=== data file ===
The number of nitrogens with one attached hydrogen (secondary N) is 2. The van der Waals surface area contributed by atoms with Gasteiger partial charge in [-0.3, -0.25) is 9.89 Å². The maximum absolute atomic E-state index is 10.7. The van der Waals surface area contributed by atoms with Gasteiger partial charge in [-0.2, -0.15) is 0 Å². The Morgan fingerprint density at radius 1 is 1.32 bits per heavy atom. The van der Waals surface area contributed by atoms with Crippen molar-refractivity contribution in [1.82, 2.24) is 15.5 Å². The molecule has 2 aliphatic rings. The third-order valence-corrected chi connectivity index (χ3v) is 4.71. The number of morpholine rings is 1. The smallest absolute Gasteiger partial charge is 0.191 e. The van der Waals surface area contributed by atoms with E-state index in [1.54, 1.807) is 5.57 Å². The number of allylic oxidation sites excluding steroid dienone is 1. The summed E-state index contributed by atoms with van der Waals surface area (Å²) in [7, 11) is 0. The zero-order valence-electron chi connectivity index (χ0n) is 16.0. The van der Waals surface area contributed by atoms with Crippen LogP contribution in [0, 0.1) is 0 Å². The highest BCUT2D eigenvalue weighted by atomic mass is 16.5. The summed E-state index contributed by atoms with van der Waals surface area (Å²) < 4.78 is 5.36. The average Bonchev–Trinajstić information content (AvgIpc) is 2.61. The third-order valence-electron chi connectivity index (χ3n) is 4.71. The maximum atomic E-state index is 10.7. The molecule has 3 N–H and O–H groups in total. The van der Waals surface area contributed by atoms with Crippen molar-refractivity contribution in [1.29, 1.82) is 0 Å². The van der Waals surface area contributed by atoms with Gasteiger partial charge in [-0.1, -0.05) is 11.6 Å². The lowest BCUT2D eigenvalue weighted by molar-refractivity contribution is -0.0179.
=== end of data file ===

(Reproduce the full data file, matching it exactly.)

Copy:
The number of nitrogens with one attached hydrogen (secondary N) is 2. The van der Waals surface area contributed by atoms with Gasteiger partial charge in [-0.3, -0.25) is 9.89 Å². The maximum absolute atomic E-state index is 10.7. The van der Waals surface area contributed by atoms with Gasteiger partial charge in [-0.2, -0.15) is 0 Å². The Morgan fingerprint density at radius 1 is 1.32 bits per heavy atom. The van der Waals surface area contributed by atoms with Crippen molar-refractivity contribution in [1.82, 2.24) is 15.5 Å². The molecule has 2 aliphatic rings. The third-order valence-corrected chi connectivity index (χ3v) is 4.71. The number of morpholine rings is 1. The smallest absolute Gasteiger partial charge is 0.191 e. The van der Waals surface area contributed by atoms with E-state index in [1.54, 1.807) is 5.57 Å². The number of allylic oxidation sites excluding steroid dienone is 1. The summed E-state index contributed by atoms with van der Waals surface area (Å²) in [7, 11) is 0. The zero-order valence-electron chi connectivity index (χ0n) is 16.0. The van der Waals surface area contributed by atoms with Crippen LogP contribution in [0, 0.1) is 0 Å². The highest BCUT2D eigenvalue weighted by atomic mass is 16.5. The summed E-state index contributed by atoms with van der Waals surface area (Å²) < 4.78 is 5.36. The average Bonchev–Trinajstić information content (AvgIpc) is 2.61. The third-order valence-electron chi connectivity index (χ3n) is 4.71. The maximum atomic E-state index is 10.7. The molecule has 3 N–H and O–H groups in total. The van der Waals surface area contributed by atoms with Crippen molar-refractivity contribution in [1.29, 1.82) is 0 Å². The van der Waals surface area contributed by atoms with Gasteiger partial charge in [-0.1, -0.05) is 11.6 Å². The lowest BCUT2D eigenvalue weighted by molar-refractivity contribution is -0.0179.